Light has a frequency range just as sound has a frequency range. Light frequencies increase as you move across the color spectrum from red to violet (remember the acronym ROYGBIV for the colors of the rainbow?). Sound frequencies increase as you move across the musical scale from A to G. Miniature cameras can see color as light frequencies and play a corresponding tone, thus allowing people to “hear color.” That’s grossly over-simplified, but close enough for this blog post.

And so yellow is what you would hear about a third of the way through the spectrum, somewhere between pumpkins and grass!

“If you were asked to unload a 747 full of jelly beans, what would you do?” Bose

This is a tricky interview question because it’s not about the number of jelly beans. It’s about how to remove the jelly beans when it’s clear there are too many to remove manually. The candidate loses points if they say anything involving shovels or vacuum cleaners! I can think of two answers that are more likely to impress the interviewer.

  1. Fly the 747. Once you get to an altitude where the pressure outside the cabin is sufficiently below the pressure inside the cabin, open a hatch door and watch all the jelly beans get sucked out of the plane! Not exactly environmentally sound, but it would do the trick.
  2. Since the question came from Bose, I have to think that sound is part of the answer. The plane can stay on the ground for this, perhaps tilted a bit so that water would flow out one of the cabin doors. On your best Bose system, find the sound frequency that causes the jelly beans to jump and crank it up! The jelly beans will vibrate and bounce their way out of the plane.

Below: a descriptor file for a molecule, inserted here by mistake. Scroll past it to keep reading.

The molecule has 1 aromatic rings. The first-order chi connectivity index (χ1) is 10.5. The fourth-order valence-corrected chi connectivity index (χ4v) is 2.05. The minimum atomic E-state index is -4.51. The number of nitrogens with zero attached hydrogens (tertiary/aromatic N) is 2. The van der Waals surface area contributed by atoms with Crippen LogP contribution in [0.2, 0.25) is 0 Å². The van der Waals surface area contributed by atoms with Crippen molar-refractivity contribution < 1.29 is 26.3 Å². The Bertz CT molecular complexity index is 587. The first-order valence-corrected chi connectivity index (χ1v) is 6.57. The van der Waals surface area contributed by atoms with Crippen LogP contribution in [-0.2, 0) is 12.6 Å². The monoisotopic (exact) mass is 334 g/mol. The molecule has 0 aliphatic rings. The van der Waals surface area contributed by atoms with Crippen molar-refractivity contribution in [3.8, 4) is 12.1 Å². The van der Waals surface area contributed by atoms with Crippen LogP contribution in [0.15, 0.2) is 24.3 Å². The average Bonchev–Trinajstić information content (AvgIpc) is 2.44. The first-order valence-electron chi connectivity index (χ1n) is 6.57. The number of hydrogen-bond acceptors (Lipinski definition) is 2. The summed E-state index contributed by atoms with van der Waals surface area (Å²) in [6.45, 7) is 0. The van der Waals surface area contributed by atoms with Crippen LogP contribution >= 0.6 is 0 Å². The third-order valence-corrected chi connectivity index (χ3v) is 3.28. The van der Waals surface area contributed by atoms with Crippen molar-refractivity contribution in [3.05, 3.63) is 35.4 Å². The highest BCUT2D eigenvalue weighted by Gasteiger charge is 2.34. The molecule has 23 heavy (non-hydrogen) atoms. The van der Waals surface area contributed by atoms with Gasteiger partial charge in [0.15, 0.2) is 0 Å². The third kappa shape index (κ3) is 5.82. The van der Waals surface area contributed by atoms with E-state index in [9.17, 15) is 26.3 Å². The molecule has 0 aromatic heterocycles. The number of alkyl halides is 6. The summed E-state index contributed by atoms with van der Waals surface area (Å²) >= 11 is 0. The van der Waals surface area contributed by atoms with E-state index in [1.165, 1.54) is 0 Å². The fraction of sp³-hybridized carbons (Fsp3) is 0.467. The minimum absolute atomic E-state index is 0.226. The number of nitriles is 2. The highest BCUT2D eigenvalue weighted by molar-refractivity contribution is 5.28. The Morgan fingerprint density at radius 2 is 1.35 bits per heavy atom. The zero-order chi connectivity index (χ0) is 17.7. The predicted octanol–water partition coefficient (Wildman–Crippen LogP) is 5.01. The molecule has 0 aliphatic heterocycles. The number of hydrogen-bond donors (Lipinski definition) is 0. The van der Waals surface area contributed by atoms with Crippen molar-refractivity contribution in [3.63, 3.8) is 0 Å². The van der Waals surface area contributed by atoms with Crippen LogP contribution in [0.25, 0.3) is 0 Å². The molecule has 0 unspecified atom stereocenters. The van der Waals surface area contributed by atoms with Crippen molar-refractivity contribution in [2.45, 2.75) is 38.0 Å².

Interview Question: How would you unload a 747 full of jelly beans?

“How many people flew out of Chicago last year?” Redbox

I got destroyed by interview questions like this when I was getting my MBA at the University of Michigan. How many cars did GM manufacture last year? How many boxes of cereal were sold last year? These are operations management questions that force you to think out loud. Generally, interviewers want to hear that you have a logical approach, are able to make reasonably sound assumptions on the fly, and do simple math without a calculator. Today, I might say something like this:

Well, I know O’Hare is the busiest airport in the world based on the number of takeoffs and landings. Takeoffs and landings are limited by the number of runways an airport has. For easy math, I’ll say that O’Hare has 10 runways handling a takeoff or landing once every six minutes. That’s 10 x 10 = 100 takeoffs or landings per hour, 2400 in a day, 72,000 in a month, and 864,000 in a year.

Of course, Midway Airport is also in Chicago. Let’s say it handles about 20% of the traffic, so O’Hare and Midway combined would be 864,000 x 1.2 = about 1 million takeoffs and landings. The question is about people flying out of Chicago, so we can ignore landings and assume 500,000 takeoffs.

So if each flight has an average of 100 passengers, then 100 x 500,000 = 50 million people flew out of Chicago last year!